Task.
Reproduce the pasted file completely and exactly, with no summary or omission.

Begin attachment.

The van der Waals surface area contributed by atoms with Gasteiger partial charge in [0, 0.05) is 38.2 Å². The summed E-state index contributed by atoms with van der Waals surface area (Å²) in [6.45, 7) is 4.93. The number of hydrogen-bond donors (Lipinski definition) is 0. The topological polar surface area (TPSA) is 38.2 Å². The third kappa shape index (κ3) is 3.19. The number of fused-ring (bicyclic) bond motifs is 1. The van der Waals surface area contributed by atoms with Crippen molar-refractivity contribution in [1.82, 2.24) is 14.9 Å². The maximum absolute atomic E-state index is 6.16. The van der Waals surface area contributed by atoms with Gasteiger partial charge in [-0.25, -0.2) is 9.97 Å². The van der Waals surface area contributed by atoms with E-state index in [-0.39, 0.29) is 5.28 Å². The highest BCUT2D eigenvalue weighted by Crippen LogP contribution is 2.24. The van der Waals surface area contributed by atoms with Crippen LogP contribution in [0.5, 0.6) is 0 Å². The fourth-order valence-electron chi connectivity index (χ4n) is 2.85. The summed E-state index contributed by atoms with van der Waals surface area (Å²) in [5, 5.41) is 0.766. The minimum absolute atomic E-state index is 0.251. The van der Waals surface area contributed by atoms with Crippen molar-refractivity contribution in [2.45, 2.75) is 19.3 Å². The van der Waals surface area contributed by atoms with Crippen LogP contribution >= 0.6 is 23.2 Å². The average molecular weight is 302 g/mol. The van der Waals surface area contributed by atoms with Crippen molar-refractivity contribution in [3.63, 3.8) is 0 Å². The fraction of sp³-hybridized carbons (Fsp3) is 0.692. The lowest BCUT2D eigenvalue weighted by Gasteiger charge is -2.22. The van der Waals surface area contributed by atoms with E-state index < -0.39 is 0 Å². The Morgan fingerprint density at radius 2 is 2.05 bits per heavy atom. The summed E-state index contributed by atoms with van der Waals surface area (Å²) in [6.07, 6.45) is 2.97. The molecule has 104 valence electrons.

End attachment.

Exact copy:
The van der Waals surface area contributed by atoms with Gasteiger partial charge in [0, 0.05) is 38.2 Å². The summed E-state index contributed by atoms with van der Waals surface area (Å²) in [6.45, 7) is 4.93. The number of hydrogen-bond donors (Lipinski definition) is 0. The topological polar surface area (TPSA) is 38.2 Å². The third kappa shape index (κ3) is 3.19. The number of fused-ring (bicyclic) bond motifs is 1. The van der Waals surface area contributed by atoms with Crippen molar-refractivity contribution in [1.82, 2.24) is 14.9 Å². The maximum absolute atomic E-state index is 6.16. The van der Waals surface area contributed by atoms with Gasteiger partial charge in [-0.25, -0.2) is 9.97 Å². The van der Waals surface area contributed by atoms with E-state index in [-0.39, 0.29) is 5.28 Å². The highest BCUT2D eigenvalue weighted by Crippen LogP contribution is 2.24. The van der Waals surface area contributed by atoms with Crippen LogP contribution in [0.5, 0.6) is 0 Å². The fourth-order valence-electron chi connectivity index (χ4n) is 2.85. The summed E-state index contributed by atoms with van der Waals surface area (Å²) in [5, 5.41) is 0.766. The minimum absolute atomic E-state index is 0.251. The van der Waals surface area contributed by atoms with Crippen molar-refractivity contribution in [2.45, 2.75) is 19.3 Å². The van der Waals surface area contributed by atoms with Crippen LogP contribution >= 0.6 is 23.2 Å². The average molecular weight is 302 g/mol. The van der Waals surface area contributed by atoms with Crippen molar-refractivity contribution in [3.63, 3.8) is 0 Å². The fraction of sp³-hybridized carbons (Fsp3) is 0.692. The lowest BCUT2D eigenvalue weighted by Gasteiger charge is -2.22. The van der Waals surface area contributed by atoms with E-state index < -0.39 is 0 Å². The Morgan fingerprint density at radius 2 is 2.05 bits per heavy atom. The summed E-state index contributed by atoms with van der Waals surface area (Å²) in [6.07, 6.45) is 2.97. The molecule has 104 valence electrons.